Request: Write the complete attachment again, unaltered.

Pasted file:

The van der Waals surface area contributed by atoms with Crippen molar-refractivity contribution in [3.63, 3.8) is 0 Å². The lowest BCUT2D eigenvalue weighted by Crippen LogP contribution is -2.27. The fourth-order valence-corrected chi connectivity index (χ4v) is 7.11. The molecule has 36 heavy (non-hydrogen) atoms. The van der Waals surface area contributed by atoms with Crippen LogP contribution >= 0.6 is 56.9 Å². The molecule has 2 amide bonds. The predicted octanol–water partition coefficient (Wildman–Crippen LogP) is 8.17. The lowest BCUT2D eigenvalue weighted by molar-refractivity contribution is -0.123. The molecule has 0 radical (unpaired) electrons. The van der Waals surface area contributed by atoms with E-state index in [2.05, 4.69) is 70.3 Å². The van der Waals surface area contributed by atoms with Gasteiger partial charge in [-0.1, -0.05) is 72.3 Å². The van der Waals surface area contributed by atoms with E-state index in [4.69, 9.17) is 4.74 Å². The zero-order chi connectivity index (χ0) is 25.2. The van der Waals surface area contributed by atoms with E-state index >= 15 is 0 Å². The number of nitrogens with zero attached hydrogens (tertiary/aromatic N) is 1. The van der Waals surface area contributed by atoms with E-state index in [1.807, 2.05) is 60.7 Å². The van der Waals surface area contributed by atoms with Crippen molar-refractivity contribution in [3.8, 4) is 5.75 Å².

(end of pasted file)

The van der Waals surface area contributed by atoms with Crippen molar-refractivity contribution in [3.63, 3.8) is 0 Å². The lowest BCUT2D eigenvalue weighted by Crippen LogP contribution is -2.27. The fourth-order valence-corrected chi connectivity index (χ4v) is 7.11. The molecule has 36 heavy (non-hydrogen) atoms. The van der Waals surface area contributed by atoms with Crippen LogP contribution >= 0.6 is 56.9 Å². The molecule has 2 amide bonds. The predicted octanol–water partition coefficient (Wildman–Crippen LogP) is 8.17. The lowest BCUT2D eigenvalue weighted by molar-refractivity contribution is -0.123. The molecule has 0 radical (unpaired) electrons. The van der Waals surface area contributed by atoms with E-state index in [2.05, 4.69) is 70.3 Å². The van der Waals surface area contributed by atoms with Gasteiger partial charge in [-0.1, -0.05) is 72.3 Å². The van der Waals surface area contributed by atoms with E-state index in [4.69, 9.17) is 4.74 Å². The zero-order chi connectivity index (χ0) is 25.2. The van der Waals surface area contributed by atoms with E-state index >= 15 is 0 Å². The number of nitrogens with zero attached hydrogens (tertiary/aromatic N) is 1. The van der Waals surface area contributed by atoms with E-state index in [1.807, 2.05) is 60.7 Å². The van der Waals surface area contributed by atoms with Crippen molar-refractivity contribution in [3.8, 4) is 5.75 Å².